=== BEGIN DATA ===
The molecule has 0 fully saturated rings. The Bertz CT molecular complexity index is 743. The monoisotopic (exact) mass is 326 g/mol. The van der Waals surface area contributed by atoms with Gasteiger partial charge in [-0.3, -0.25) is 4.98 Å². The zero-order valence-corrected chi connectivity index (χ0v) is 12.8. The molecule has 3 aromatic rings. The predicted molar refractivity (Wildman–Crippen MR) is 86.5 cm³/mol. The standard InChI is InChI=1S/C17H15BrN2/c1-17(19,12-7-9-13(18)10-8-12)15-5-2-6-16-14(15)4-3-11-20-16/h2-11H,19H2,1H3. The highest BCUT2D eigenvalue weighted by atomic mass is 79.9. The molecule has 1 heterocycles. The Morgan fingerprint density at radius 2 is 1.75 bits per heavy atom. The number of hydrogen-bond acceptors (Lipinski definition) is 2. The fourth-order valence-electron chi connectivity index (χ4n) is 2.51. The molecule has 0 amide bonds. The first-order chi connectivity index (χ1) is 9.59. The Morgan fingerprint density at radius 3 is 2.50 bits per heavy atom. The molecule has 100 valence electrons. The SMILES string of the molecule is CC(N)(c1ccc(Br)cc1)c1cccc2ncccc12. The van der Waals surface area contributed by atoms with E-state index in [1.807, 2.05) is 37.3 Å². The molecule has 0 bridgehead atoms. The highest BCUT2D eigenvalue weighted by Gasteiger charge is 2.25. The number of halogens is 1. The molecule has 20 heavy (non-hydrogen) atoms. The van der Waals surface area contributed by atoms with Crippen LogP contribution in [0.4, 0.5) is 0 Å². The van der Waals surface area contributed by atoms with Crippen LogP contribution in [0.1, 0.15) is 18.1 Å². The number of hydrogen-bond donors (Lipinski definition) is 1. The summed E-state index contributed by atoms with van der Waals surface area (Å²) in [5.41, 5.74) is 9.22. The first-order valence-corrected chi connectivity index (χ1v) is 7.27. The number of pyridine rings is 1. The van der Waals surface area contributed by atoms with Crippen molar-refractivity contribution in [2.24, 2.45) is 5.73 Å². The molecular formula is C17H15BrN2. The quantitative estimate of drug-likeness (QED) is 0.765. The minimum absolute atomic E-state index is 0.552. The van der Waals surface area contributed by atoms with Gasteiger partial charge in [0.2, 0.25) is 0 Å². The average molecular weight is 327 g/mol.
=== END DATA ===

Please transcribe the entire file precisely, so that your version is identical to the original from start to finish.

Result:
The molecule has 0 fully saturated rings. The Bertz CT molecular complexity index is 743. The monoisotopic (exact) mass is 326 g/mol. The van der Waals surface area contributed by atoms with Gasteiger partial charge in [-0.3, -0.25) is 4.98 Å². The zero-order valence-corrected chi connectivity index (χ0v) is 12.8. The molecule has 3 aromatic rings. The predicted molar refractivity (Wildman–Crippen MR) is 86.5 cm³/mol. The standard InChI is InChI=1S/C17H15BrN2/c1-17(19,12-7-9-13(18)10-8-12)15-5-2-6-16-14(15)4-3-11-20-16/h2-11H,19H2,1H3. The highest BCUT2D eigenvalue weighted by atomic mass is 79.9. The molecule has 1 heterocycles. The Morgan fingerprint density at radius 2 is 1.75 bits per heavy atom. The number of hydrogen-bond acceptors (Lipinski definition) is 2. The fourth-order valence-electron chi connectivity index (χ4n) is 2.51. The molecule has 0 amide bonds. The first-order chi connectivity index (χ1) is 9.59. The Morgan fingerprint density at radius 3 is 2.50 bits per heavy atom. The molecule has 100 valence electrons. The SMILES string of the molecule is CC(N)(c1ccc(Br)cc1)c1cccc2ncccc12. The van der Waals surface area contributed by atoms with E-state index in [1.807, 2.05) is 37.3 Å². The molecule has 0 bridgehead atoms. The highest BCUT2D eigenvalue weighted by Gasteiger charge is 2.25. The number of halogens is 1. The molecule has 20 heavy (non-hydrogen) atoms. The van der Waals surface area contributed by atoms with Crippen LogP contribution in [0.4, 0.5) is 0 Å². The van der Waals surface area contributed by atoms with Crippen LogP contribution in [0.1, 0.15) is 18.1 Å². The number of hydrogen-bond donors (Lipinski definition) is 1. The summed E-state index contributed by atoms with van der Waals surface area (Å²) in [5.41, 5.74) is 9.22. The first-order valence-corrected chi connectivity index (χ1v) is 7.27. The number of pyridine rings is 1. The van der Waals surface area contributed by atoms with Crippen molar-refractivity contribution in [2.24, 2.45) is 5.73 Å². The molecular formula is C17H15BrN2. The quantitative estimate of drug-likeness (QED) is 0.765. The minimum absolute atomic E-state index is 0.552. The van der Waals surface area contributed by atoms with Gasteiger partial charge in [0.2, 0.25) is 0 Å². The average molecular weight is 327 g/mol.